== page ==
Hercules Engine News

Including Economy, Arco, Jaeger & Thermoil

Kerosene Mixing Valve

Fig. 1

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20601 Old State Road, Haubstadt, Indiana 47639

In this, the last of a three part series on fuel mixers used on Hercules built engines, the various kerosene mixers will be discussed.

During the 1914-16 period both the Hercules and Economy brand engines were available as kerosene hit and miss and gasoline only versions. The kerosene version apparently wasn't very popular because they are seldom seen. There were two versions. The earlier one is shown in Figure 1. It had a two valve mixer with a three way cock to switch from the gasoline starting tank (No. 97) to the main tank in the engine base. One valve on the mixer adjusted the fuel and the other adjusted the water when running on kerosene.

Figure 2 shows the later version. The primary difference is the use of a three valve mixer and the elimination of the three way cock. The mixer had a gasoline valve, a kerosene valve and a water valve.

Both of these kerosene systems were available as original equipment. The complete attachment could be ordered to convert a gasoline hit and miss engine to a kerosene hit and miss engine. It's doubtful that many of these conversion kits were sold.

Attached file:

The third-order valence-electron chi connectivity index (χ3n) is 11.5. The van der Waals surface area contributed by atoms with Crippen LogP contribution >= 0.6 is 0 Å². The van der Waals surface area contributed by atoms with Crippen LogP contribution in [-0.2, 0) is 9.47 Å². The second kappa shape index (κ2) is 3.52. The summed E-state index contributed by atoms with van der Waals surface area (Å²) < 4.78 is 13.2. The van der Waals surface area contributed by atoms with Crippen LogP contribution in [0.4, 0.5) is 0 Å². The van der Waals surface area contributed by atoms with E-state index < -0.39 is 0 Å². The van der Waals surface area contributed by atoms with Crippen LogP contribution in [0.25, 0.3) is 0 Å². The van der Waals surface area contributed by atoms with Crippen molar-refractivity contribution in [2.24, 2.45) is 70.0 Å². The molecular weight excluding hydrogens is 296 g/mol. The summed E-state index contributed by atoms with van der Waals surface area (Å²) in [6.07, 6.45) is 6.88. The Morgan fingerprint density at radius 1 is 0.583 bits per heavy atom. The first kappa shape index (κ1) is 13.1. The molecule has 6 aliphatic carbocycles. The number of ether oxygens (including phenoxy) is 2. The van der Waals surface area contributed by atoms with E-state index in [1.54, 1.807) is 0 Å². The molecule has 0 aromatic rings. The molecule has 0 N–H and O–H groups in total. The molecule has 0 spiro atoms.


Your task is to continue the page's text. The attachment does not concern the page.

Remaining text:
KEROSENE MIXING VALVE ONLY No. 90

KEROSENE ATTACHMENT COMPLETE No. 109

MIXING VALVE ONLY.. No. 90

OUTFIT COMPLETE AS SHOWN No. 109

Figure 3 illustrates an engine equipped with the three valve system.

Figure 4 shows a cutaway view of the kerosene mixer used on throttling governed Hercules kerosene engines models EK through XK and 6 and 8 HP Economy kerosene engines model XK. The mixer had a fuel bowl that was filled with gasoline for starting and warm up. It was then switched to kerosene.

Figure 5 illustrates the kerosene mixer used on the 1 and 2 HP model SK, the 1 through 3 HP model XK and 1 and 2 HP JK engines.

Coming up next will be stories as told by some former Hercules Gas Engine Company employees.

Kerosene Carburetor

THE Hercules kerosene carburetor was designed to make possible the use of kerosene as a satisfactory fuel and is the result of almost ten years' experimental work upon the part of one of the best engineers in the United States and one who is considered authority on internal combustion engines.

The importance of this feature is specially appreciated in foreign markets where the cost of kerosene is so much lower than that of gasoline.